Jesus said, “Blessed are those who hunger and thirst after righteousness, for they shall be filled.”1
When I am really hungry and/or thirsty, my brain shuts down.
I cannot work.
I cannot sleep.
I cannot relax.
Food and drink become the only thing in my mind that can satisfy. Nothing else will work. It is annoying, especially when I do not have convenient access to them, e.g., in the middle of the night when I really need to sleep instead of getting up and rummaging for something, or when I am too busy in the middle of a project at work. And when I do find something to eat, it may fill my stomach, but it may not necessarily satisfy me even if I eat more of it.
It is one thing to feel hungry and thirsty, but it is another thing to be malnourished. Just like with human bodies, people who are malnourished for an extended period of time do not die immediately—human bodies adapt in amazing ways to sustain life. But when severe malnutrition is prolonged, human bodies die a slow death if left untreated. Our spirit is likewise. We will die a slow spiritual death if we do not feed our spirit.
Do we feel the pang of hunger for righteousness as often as we feel the pang of hunger in our stomach? Do we feel parched for not replenishing our righteousness as often as we feel thirsty? Do we know what it feels like to be hungry or thirsty for righteousness?
Many people are hungry and thirsty for wealth, power, and fame. Wealth, power, and fame are the only things that they care about. But Jesus told us to hunger and thirst for righteousness and to let it become the occupying thought in our daily life. So much so that we yield our desires and wants to this hungering and thirsting after God’s righteousness in our life. The pursuit of righteousness becomes the overarching objective in the things we say and do.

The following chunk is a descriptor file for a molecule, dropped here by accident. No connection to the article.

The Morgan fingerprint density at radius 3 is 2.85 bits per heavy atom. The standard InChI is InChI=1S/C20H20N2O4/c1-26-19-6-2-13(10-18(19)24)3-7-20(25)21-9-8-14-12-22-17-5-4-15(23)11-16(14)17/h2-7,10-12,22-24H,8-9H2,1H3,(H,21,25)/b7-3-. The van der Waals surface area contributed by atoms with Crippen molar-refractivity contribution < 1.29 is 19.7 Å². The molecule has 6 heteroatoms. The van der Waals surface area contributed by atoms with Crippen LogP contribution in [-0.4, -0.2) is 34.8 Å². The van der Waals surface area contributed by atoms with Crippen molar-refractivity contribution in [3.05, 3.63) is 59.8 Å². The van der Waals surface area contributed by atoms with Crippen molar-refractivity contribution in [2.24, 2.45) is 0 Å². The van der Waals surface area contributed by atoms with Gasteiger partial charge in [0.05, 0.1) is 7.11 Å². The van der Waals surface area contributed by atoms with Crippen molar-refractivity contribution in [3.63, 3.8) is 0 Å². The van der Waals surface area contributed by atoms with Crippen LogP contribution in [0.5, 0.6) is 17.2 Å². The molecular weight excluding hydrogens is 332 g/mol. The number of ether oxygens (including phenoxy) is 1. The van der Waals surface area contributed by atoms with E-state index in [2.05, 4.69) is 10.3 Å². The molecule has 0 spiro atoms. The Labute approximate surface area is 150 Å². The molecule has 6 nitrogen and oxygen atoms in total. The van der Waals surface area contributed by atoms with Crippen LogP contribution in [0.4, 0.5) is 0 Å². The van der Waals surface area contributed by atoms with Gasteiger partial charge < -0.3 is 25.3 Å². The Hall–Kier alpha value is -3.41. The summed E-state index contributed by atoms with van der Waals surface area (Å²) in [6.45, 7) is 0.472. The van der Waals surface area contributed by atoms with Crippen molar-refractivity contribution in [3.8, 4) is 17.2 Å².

“Righteousness” sounds legalistic and joyless. And that would be due to wrong perspective. Let us think about it like a hobby that we really enjoy. If we recall the times when we were just learning, those were not fun at all. But when we became proficient at it, it became second nature to us. We do not think of the rules as legalistic anymore, because the rules were what made it what it is. When we are doing our hobby, we could enjoy it so much and have fun despite the rules. We express ourselves in ways that we could not express otherwise. This is true in art, true in sport, and true in other hobbies also.
Hungering and thirsting after God’s righteousness expresses itself in a God-fulfilled life, filled with joy and peace.
Peace I leave with you. My peace I give to you; not as the world gives, give I to you. Don’t let your heart be troubled, neither let it be fearful.2
Whenever we feel hungry or thirsty, God is reminding us, “Have we pursued righteousness today?”